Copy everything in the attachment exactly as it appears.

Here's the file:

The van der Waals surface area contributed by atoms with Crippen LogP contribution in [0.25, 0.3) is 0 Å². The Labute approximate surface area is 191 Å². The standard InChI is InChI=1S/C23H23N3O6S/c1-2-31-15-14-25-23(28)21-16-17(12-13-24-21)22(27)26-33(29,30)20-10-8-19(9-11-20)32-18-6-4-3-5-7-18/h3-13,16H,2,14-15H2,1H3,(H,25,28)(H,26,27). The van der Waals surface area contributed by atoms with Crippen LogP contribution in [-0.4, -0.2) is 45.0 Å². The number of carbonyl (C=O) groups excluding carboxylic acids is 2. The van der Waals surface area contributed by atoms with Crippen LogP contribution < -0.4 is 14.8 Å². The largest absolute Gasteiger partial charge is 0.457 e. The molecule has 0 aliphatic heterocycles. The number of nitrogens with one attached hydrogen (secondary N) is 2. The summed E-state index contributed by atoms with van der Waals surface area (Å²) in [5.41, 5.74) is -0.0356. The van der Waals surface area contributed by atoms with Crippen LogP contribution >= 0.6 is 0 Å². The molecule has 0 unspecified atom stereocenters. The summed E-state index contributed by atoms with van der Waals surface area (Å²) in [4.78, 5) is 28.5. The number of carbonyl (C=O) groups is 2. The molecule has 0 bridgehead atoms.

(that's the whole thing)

The van der Waals surface area contributed by atoms with Crippen LogP contribution in [0.25, 0.3) is 0 Å². The Labute approximate surface area is 191 Å². The standard InChI is InChI=1S/C23H23N3O6S/c1-2-31-15-14-25-23(28)21-16-17(12-13-24-21)22(27)26-33(29,30)20-10-8-19(9-11-20)32-18-6-4-3-5-7-18/h3-13,16H,2,14-15H2,1H3,(H,25,28)(H,26,27). The van der Waals surface area contributed by atoms with Crippen LogP contribution in [-0.4, -0.2) is 45.0 Å². The number of carbonyl (C=O) groups excluding carboxylic acids is 2. The van der Waals surface area contributed by atoms with Crippen LogP contribution < -0.4 is 14.8 Å². The largest absolute Gasteiger partial charge is 0.457 e. The molecule has 0 aliphatic heterocycles. The number of nitrogens with one attached hydrogen (secondary N) is 2. The summed E-state index contributed by atoms with van der Waals surface area (Å²) in [5.41, 5.74) is -0.0356. The van der Waals surface area contributed by atoms with Crippen LogP contribution >= 0.6 is 0 Å². The molecule has 0 unspecified atom stereocenters. The summed E-state index contributed by atoms with van der Waals surface area (Å²) in [4.78, 5) is 28.5. The number of carbonyl (C=O) groups is 2. The molecule has 0 bridgehead atoms.